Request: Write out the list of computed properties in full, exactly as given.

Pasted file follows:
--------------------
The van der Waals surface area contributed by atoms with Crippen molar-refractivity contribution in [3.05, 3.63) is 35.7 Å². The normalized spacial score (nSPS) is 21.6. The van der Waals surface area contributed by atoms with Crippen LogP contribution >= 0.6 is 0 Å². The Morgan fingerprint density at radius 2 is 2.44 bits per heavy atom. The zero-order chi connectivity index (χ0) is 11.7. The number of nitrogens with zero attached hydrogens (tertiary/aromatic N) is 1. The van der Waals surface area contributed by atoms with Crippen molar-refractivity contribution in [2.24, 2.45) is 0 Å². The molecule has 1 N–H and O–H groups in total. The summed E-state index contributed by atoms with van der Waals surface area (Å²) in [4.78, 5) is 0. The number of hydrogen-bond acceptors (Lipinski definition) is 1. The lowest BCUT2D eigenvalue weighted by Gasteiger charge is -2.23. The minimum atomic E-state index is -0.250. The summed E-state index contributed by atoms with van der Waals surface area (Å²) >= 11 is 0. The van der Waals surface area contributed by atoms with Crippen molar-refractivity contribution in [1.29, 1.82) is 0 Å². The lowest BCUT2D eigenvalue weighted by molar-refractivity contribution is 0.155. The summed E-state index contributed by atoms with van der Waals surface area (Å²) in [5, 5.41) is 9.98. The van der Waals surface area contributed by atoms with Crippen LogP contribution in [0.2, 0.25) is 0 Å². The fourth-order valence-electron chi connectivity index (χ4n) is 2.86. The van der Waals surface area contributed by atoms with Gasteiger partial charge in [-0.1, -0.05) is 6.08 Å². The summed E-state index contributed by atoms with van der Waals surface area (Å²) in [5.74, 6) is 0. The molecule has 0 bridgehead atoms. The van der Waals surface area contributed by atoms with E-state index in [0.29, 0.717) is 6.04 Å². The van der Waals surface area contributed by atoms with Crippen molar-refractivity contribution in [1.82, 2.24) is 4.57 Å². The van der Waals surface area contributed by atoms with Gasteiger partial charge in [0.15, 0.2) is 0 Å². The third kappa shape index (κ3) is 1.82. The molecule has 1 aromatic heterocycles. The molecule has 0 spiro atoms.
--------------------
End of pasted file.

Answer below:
The van der Waals surface area contributed by atoms with Crippen molar-refractivity contribution in [3.05, 3.63) is 35.7 Å². The normalized spacial score (nSPS) is 21.6. The van der Waals surface area contributed by atoms with Crippen LogP contribution >= 0.6 is 0 Å². The Morgan fingerprint density at radius 2 is 2.44 bits per heavy atom. The zero-order chi connectivity index (χ0) is 11.7. The number of nitrogens with zero attached hydrogens (tertiary/aromatic N) is 1. The van der Waals surface area contributed by atoms with Crippen molar-refractivity contribution in [2.24, 2.45) is 0 Å². The molecule has 1 N–H and O–H groups in total. The summed E-state index contributed by atoms with van der Waals surface area (Å²) in [4.78, 5) is 0. The number of hydrogen-bond acceptors (Lipinski definition) is 1. The lowest BCUT2D eigenvalue weighted by Gasteiger charge is -2.23. The minimum atomic E-state index is -0.250. The summed E-state index contributed by atoms with van der Waals surface area (Å²) >= 11 is 0. The van der Waals surface area contributed by atoms with Crippen molar-refractivity contribution in [1.29, 1.82) is 0 Å². The lowest BCUT2D eigenvalue weighted by molar-refractivity contribution is 0.155. The summed E-state index contributed by atoms with van der Waals surface area (Å²) in [5, 5.41) is 9.98. The van der Waals surface area contributed by atoms with Crippen LogP contribution in [0.2, 0.25) is 0 Å². The fourth-order valence-electron chi connectivity index (χ4n) is 2.86. The van der Waals surface area contributed by atoms with Gasteiger partial charge in [-0.1, -0.05) is 6.08 Å². The summed E-state index contributed by atoms with van der Waals surface area (Å²) in [5.74, 6) is 0. The molecule has 0 bridgehead atoms. The van der Waals surface area contributed by atoms with E-state index in [0.29, 0.717) is 6.04 Å². The van der Waals surface area contributed by atoms with Crippen molar-refractivity contribution in [1.82, 2.24) is 4.57 Å². The van der Waals surface area contributed by atoms with Gasteiger partial charge in [0.15, 0.2) is 0 Å². The third kappa shape index (κ3) is 1.82. The molecule has 1 aromatic heterocycles. The molecule has 0 spiro atoms.